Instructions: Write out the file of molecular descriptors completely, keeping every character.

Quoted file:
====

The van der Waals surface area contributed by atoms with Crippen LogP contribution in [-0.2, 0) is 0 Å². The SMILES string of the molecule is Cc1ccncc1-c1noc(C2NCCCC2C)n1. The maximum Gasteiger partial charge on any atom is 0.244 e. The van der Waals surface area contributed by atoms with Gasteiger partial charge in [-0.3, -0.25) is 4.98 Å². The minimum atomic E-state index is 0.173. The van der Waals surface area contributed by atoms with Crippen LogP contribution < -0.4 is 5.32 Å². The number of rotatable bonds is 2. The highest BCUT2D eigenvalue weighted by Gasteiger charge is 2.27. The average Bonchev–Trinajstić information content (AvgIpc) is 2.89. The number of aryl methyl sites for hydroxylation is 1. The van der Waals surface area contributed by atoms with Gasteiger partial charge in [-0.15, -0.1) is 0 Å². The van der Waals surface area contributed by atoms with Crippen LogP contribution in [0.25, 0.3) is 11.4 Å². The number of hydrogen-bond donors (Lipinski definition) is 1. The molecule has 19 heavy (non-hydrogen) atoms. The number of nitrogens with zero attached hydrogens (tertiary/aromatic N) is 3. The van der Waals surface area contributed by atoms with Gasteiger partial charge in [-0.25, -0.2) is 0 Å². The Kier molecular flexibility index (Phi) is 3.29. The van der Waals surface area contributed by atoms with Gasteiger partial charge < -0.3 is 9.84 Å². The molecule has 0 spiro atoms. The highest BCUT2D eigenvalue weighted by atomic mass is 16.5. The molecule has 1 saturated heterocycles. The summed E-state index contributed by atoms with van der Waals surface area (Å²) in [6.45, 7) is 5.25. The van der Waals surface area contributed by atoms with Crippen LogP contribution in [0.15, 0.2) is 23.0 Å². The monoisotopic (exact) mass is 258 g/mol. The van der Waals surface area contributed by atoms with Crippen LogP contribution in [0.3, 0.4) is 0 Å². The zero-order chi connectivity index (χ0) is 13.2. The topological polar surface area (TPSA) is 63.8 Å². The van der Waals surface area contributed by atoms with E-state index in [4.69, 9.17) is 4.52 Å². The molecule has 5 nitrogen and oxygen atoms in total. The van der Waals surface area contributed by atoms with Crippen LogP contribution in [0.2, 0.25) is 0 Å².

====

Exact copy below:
The van der Waals surface area contributed by atoms with Crippen LogP contribution in [-0.2, 0) is 0 Å². The SMILES string of the molecule is Cc1ccncc1-c1noc(C2NCCCC2C)n1. The maximum Gasteiger partial charge on any atom is 0.244 e. The van der Waals surface area contributed by atoms with Gasteiger partial charge in [-0.3, -0.25) is 4.98 Å². The minimum atomic E-state index is 0.173. The van der Waals surface area contributed by atoms with Crippen LogP contribution < -0.4 is 5.32 Å². The number of rotatable bonds is 2. The highest BCUT2D eigenvalue weighted by Gasteiger charge is 2.27. The average Bonchev–Trinajstić information content (AvgIpc) is 2.89. The number of aryl methyl sites for hydroxylation is 1. The van der Waals surface area contributed by atoms with Gasteiger partial charge in [-0.15, -0.1) is 0 Å². The van der Waals surface area contributed by atoms with Crippen LogP contribution in [0.25, 0.3) is 11.4 Å². The number of hydrogen-bond donors (Lipinski definition) is 1. The molecule has 19 heavy (non-hydrogen) atoms. The number of nitrogens with zero attached hydrogens (tertiary/aromatic N) is 3. The van der Waals surface area contributed by atoms with Gasteiger partial charge in [-0.25, -0.2) is 0 Å². The Kier molecular flexibility index (Phi) is 3.29. The van der Waals surface area contributed by atoms with Gasteiger partial charge < -0.3 is 9.84 Å². The molecule has 0 spiro atoms. The highest BCUT2D eigenvalue weighted by atomic mass is 16.5. The molecule has 1 saturated heterocycles. The summed E-state index contributed by atoms with van der Waals surface area (Å²) in [6.45, 7) is 5.25. The van der Waals surface area contributed by atoms with Crippen LogP contribution in [0.15, 0.2) is 23.0 Å². The monoisotopic (exact) mass is 258 g/mol. The van der Waals surface area contributed by atoms with Crippen LogP contribution in [0.3, 0.4) is 0 Å². The zero-order chi connectivity index (χ0) is 13.2. The topological polar surface area (TPSA) is 63.8 Å². The van der Waals surface area contributed by atoms with E-state index in [4.69, 9.17) is 4.52 Å². The molecule has 5 nitrogen and oxygen atoms in total. The van der Waals surface area contributed by atoms with Crippen LogP contribution in [0.2, 0.25) is 0 Å².